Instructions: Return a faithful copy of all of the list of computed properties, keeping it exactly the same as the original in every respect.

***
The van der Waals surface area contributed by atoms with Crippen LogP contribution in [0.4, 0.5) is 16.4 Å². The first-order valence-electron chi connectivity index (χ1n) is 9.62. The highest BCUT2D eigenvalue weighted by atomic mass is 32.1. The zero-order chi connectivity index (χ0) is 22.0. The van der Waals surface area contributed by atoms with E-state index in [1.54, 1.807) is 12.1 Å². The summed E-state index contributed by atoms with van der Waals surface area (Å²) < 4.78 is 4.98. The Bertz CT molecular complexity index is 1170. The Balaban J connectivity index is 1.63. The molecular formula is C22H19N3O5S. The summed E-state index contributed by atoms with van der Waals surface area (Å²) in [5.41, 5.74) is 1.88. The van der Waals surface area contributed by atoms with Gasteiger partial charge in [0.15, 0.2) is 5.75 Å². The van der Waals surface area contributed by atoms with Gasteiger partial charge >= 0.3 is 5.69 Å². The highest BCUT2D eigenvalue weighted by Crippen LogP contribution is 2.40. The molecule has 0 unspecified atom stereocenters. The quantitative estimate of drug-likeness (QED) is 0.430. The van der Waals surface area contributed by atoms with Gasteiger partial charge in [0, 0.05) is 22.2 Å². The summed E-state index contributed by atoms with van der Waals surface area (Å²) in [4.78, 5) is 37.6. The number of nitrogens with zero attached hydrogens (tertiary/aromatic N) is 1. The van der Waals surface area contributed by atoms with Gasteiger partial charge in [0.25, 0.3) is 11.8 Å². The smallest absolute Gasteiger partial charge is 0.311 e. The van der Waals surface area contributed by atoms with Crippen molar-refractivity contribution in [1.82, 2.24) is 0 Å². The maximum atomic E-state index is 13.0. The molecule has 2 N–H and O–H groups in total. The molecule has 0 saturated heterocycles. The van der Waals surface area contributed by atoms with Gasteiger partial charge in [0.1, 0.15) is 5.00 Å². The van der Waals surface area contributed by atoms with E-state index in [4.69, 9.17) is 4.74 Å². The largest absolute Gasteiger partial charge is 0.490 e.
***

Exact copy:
The van der Waals surface area contributed by atoms with Crippen LogP contribution in [0.4, 0.5) is 16.4 Å². The first-order valence-electron chi connectivity index (χ1n) is 9.62. The highest BCUT2D eigenvalue weighted by atomic mass is 32.1. The zero-order chi connectivity index (χ0) is 22.0. The van der Waals surface area contributed by atoms with E-state index in [1.54, 1.807) is 12.1 Å². The summed E-state index contributed by atoms with van der Waals surface area (Å²) < 4.78 is 4.98. The Bertz CT molecular complexity index is 1170. The Balaban J connectivity index is 1.63. The molecular formula is C22H19N3O5S. The summed E-state index contributed by atoms with van der Waals surface area (Å²) in [5.41, 5.74) is 1.88. The van der Waals surface area contributed by atoms with Gasteiger partial charge in [0.15, 0.2) is 5.75 Å². The van der Waals surface area contributed by atoms with Gasteiger partial charge >= 0.3 is 5.69 Å². The highest BCUT2D eigenvalue weighted by Crippen LogP contribution is 2.40. The molecule has 0 unspecified atom stereocenters. The quantitative estimate of drug-likeness (QED) is 0.430. The van der Waals surface area contributed by atoms with Gasteiger partial charge in [0, 0.05) is 22.2 Å². The summed E-state index contributed by atoms with van der Waals surface area (Å²) in [4.78, 5) is 37.6. The number of nitrogens with zero attached hydrogens (tertiary/aromatic N) is 1. The van der Waals surface area contributed by atoms with Gasteiger partial charge in [0.25, 0.3) is 11.8 Å². The smallest absolute Gasteiger partial charge is 0.311 e. The van der Waals surface area contributed by atoms with Crippen molar-refractivity contribution in [1.82, 2.24) is 0 Å². The maximum atomic E-state index is 13.0. The molecule has 2 N–H and O–H groups in total. The molecule has 0 saturated heterocycles. The van der Waals surface area contributed by atoms with Gasteiger partial charge in [0.1, 0.15) is 5.00 Å². The van der Waals surface area contributed by atoms with E-state index in [4.69, 9.17) is 4.74 Å². The largest absolute Gasteiger partial charge is 0.490 e.